Race 3 of the New Mexico Enduro Cup Series was held at the Sandia Peak Ski Area, just outside of Albuquerque. This race brought in over 80 riders in the amateur categories and about 10 pro riders to compete for $1,200 worth of prizes. The competition was stiff, but the courses had enough hero dirt to go around.
Stage 1 was a 2.1-mile downhill course on the King of the Mountain Trail. Only Pro and Cat 1 riders raced this stage, which started at the peak of the Ski Area up at 10,300 feet. While this trail can be considered a black diamond going up, it’s an intermediate downhill trail, allowing the Pro/Cat 1 racers the opportunity to get warmed up and the blood pumping for the following 3 stages.
The rest of the field joined the race at Stage 2. The course took them back down the same section of King of the Mountain, a cut across to the very smooth and bermed Golden Eagle for several miles and then across to Falcon Ridge. Falcon Ridge actually included a fair amount of pedaling and about 500 vertical feet of climbing, providing those with a strong set of lungs and an XC background a chance to pull ahead. Overall, this stage dropped almost 2,000 feet down to the ski lodge.
Stage 3 tested the ability of riders to let go of their brakes and hold on through 5.5 miles of bermed corners and groomed trails on Golden Eagle. Thanks in large part to rain the night before, hero dirt conditions allowed many riders to post epic times. A 1,000-foot climb up to the pond brought racers to the final stage of the Sandia Bomber Enduro. A short 2 mile drop back down Golden Eagle took racers through the finish line and to the lunch line.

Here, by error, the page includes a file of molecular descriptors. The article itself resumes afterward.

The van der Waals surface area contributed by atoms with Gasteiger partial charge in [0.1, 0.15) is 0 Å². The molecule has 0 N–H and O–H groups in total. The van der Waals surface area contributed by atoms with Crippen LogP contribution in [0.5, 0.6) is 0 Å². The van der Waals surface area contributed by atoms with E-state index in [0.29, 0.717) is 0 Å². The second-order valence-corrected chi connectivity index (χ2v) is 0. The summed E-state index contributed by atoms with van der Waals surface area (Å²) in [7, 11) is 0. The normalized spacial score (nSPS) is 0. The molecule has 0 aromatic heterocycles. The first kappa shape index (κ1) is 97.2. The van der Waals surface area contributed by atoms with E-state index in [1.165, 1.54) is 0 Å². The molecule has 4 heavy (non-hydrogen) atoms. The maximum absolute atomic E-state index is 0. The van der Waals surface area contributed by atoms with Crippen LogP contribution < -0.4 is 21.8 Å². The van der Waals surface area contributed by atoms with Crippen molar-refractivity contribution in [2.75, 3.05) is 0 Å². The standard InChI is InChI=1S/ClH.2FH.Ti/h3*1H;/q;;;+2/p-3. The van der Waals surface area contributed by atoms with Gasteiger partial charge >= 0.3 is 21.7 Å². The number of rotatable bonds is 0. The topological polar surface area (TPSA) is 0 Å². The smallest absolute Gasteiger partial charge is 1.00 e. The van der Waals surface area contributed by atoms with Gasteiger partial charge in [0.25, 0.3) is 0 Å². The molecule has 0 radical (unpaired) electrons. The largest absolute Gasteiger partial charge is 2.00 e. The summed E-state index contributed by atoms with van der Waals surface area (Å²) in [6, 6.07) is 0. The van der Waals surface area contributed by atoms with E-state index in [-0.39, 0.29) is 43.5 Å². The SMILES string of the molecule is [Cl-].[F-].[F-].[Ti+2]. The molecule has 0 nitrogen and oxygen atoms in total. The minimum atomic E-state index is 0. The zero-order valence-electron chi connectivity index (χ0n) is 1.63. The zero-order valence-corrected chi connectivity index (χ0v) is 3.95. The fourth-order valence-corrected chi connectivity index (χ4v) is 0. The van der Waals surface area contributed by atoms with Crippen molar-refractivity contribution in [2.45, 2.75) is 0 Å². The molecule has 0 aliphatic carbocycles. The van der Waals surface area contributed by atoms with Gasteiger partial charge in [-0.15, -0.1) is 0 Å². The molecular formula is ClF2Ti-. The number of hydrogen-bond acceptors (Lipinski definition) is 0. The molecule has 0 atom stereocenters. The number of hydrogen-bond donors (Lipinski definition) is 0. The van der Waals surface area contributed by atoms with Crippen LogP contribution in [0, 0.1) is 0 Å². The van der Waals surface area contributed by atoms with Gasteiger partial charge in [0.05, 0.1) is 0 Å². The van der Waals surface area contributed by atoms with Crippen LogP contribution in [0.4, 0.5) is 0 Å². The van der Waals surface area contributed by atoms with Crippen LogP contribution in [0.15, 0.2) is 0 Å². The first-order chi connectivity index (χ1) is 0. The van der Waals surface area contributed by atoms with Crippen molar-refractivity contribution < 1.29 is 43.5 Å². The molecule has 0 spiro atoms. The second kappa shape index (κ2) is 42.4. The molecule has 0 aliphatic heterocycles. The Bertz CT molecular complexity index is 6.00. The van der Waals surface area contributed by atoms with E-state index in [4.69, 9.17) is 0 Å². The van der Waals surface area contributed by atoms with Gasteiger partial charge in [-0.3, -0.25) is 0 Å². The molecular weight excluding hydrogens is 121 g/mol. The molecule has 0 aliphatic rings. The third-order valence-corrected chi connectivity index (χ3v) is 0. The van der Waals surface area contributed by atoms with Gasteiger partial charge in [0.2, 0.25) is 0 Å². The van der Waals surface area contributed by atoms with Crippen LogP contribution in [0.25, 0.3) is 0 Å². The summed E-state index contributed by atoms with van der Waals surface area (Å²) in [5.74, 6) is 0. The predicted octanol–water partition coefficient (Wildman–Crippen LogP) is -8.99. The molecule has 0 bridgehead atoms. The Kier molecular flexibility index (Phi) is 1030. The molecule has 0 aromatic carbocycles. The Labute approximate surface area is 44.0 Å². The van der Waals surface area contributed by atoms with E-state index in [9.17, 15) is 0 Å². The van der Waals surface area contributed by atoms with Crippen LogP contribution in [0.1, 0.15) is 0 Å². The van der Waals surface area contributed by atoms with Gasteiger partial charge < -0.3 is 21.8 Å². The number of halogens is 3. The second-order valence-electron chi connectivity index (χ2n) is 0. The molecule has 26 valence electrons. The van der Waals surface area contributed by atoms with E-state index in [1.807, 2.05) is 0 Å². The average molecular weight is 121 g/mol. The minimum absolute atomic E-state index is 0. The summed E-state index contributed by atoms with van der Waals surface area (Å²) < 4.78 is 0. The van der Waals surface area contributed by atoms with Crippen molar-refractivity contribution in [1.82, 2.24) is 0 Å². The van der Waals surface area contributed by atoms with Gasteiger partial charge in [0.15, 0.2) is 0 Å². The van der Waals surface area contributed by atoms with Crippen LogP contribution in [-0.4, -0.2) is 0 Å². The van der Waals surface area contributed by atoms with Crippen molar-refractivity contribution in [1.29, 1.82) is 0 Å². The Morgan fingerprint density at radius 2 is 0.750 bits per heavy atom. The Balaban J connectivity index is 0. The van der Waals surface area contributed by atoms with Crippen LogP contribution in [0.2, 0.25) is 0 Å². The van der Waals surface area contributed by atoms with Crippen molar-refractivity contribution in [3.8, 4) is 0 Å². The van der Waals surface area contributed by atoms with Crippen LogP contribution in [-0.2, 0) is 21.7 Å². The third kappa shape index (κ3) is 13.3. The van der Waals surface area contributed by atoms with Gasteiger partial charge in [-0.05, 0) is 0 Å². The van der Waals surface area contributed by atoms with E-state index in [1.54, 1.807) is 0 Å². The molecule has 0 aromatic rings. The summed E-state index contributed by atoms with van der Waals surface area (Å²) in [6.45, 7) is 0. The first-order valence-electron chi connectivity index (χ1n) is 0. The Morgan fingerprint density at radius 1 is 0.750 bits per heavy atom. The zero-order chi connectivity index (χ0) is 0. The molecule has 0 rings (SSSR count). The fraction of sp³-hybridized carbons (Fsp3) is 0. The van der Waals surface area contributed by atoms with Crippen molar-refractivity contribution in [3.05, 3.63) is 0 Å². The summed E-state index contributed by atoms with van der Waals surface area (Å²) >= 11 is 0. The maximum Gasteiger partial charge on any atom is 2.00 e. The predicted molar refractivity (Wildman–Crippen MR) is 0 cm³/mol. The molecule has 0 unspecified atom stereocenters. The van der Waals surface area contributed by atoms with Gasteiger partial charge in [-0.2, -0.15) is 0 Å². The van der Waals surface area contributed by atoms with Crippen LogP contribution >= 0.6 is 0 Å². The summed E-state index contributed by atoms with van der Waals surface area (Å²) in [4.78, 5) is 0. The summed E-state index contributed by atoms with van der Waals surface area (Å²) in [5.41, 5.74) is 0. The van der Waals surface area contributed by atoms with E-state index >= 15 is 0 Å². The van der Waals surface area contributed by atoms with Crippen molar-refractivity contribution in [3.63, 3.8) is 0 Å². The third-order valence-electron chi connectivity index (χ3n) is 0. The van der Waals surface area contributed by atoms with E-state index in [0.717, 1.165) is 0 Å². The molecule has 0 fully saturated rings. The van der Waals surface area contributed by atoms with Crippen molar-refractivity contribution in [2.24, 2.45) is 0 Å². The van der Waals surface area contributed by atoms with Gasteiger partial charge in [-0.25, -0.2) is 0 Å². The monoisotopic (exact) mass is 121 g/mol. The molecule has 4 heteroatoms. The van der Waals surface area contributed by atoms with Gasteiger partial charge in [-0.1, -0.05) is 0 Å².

While the Sandia Peak Ski Area doesn’t offer a large number of trails, the hosts for this enduro race, MountainTop Cycling, utilized just about every inch of trail available to them. For the most part, the Sandia Bomber Enduro was a stark comparison to the Los Alamos EnduroFest the weekend prior. Mostly smooth, groomed trails faced riders this week, compared to the gnarly, ultra-steep trails at Los Alamos. Overall, the New Mexico Enduro Cup Series is highlighting some of the best trails the state has to offer, with enough variety to challenge all racers.
In less than a month, the New Mexico Enduro Cup Series wraps up on September 7th at Angel Fire Bike Park, the hosts of this year’s US Cycling National Championship Downhill race.
So the pros got to ride the best trail, and everyone else got the shaft? I would have been pissed if I had registered for that race and not gotten to ride the tallest, raddest trail there.
Great race report, regardless!
No, the Pros didn’t ride a different trail than the amatures. The pros rode 4 stages while everyone else rode 3. For the first stage, the Pros rode the top third of the trail that was ridden in Stage 2. In
Stage 2 everyone, including the Pros, rode the entire trail.
Ah sorry, that makes sense! I must have breezed over this sentence too quickly: “The course took them back down the same section of King of the Mountain.”
Thanks for the clarification!